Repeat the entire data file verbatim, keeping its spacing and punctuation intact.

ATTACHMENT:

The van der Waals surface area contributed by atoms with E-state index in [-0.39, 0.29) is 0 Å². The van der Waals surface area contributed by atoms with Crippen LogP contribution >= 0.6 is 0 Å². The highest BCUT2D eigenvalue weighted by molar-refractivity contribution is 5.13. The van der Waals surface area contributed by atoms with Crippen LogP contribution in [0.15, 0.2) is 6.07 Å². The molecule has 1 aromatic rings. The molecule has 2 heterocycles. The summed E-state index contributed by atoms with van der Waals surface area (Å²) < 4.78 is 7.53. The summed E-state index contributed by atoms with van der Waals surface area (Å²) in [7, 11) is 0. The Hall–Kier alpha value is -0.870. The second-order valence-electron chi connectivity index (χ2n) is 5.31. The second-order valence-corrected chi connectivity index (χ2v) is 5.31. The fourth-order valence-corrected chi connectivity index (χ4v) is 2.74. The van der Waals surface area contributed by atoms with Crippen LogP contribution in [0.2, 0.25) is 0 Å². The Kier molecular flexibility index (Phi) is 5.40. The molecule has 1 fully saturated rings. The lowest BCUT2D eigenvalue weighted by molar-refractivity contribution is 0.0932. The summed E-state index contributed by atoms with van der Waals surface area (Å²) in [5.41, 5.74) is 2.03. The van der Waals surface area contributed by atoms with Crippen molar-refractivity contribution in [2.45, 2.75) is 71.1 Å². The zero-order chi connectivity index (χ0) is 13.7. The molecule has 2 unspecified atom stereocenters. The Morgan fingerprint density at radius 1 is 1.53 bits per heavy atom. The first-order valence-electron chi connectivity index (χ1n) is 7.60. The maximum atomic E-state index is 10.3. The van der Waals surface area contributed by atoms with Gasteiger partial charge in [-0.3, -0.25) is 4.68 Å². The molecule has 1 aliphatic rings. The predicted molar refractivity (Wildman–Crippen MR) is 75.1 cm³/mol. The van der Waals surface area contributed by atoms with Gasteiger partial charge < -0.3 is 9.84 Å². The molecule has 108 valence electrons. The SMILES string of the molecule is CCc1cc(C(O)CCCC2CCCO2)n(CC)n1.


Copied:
The van der Waals surface area contributed by atoms with E-state index in [-0.39, 0.29) is 0 Å². The van der Waals surface area contributed by atoms with Crippen LogP contribution >= 0.6 is 0 Å². The highest BCUT2D eigenvalue weighted by molar-refractivity contribution is 5.13. The van der Waals surface area contributed by atoms with Crippen LogP contribution in [0.15, 0.2) is 6.07 Å². The molecule has 1 aromatic rings. The molecule has 2 heterocycles. The summed E-state index contributed by atoms with van der Waals surface area (Å²) < 4.78 is 7.53. The summed E-state index contributed by atoms with van der Waals surface area (Å²) in [7, 11) is 0. The Hall–Kier alpha value is -0.870. The second-order valence-electron chi connectivity index (χ2n) is 5.31. The second-order valence-corrected chi connectivity index (χ2v) is 5.31. The fourth-order valence-corrected chi connectivity index (χ4v) is 2.74. The van der Waals surface area contributed by atoms with Crippen LogP contribution in [0.2, 0.25) is 0 Å². The Kier molecular flexibility index (Phi) is 5.40. The molecule has 1 fully saturated rings. The lowest BCUT2D eigenvalue weighted by molar-refractivity contribution is 0.0932. The summed E-state index contributed by atoms with van der Waals surface area (Å²) in [5.41, 5.74) is 2.03. The van der Waals surface area contributed by atoms with Crippen molar-refractivity contribution in [2.45, 2.75) is 71.1 Å². The zero-order chi connectivity index (χ0) is 13.7. The molecule has 2 unspecified atom stereocenters. The Morgan fingerprint density at radius 1 is 1.53 bits per heavy atom. The first-order valence-electron chi connectivity index (χ1n) is 7.60. The maximum atomic E-state index is 10.3. The van der Waals surface area contributed by atoms with Gasteiger partial charge in [-0.3, -0.25) is 4.68 Å². The molecule has 1 aliphatic rings. The predicted molar refractivity (Wildman–Crippen MR) is 75.1 cm³/mol. The van der Waals surface area contributed by atoms with Gasteiger partial charge < -0.3 is 9.84 Å². The molecule has 108 valence electrons. The SMILES string of the molecule is CCc1cc(C(O)CCCC2CCCO2)n(CC)n1.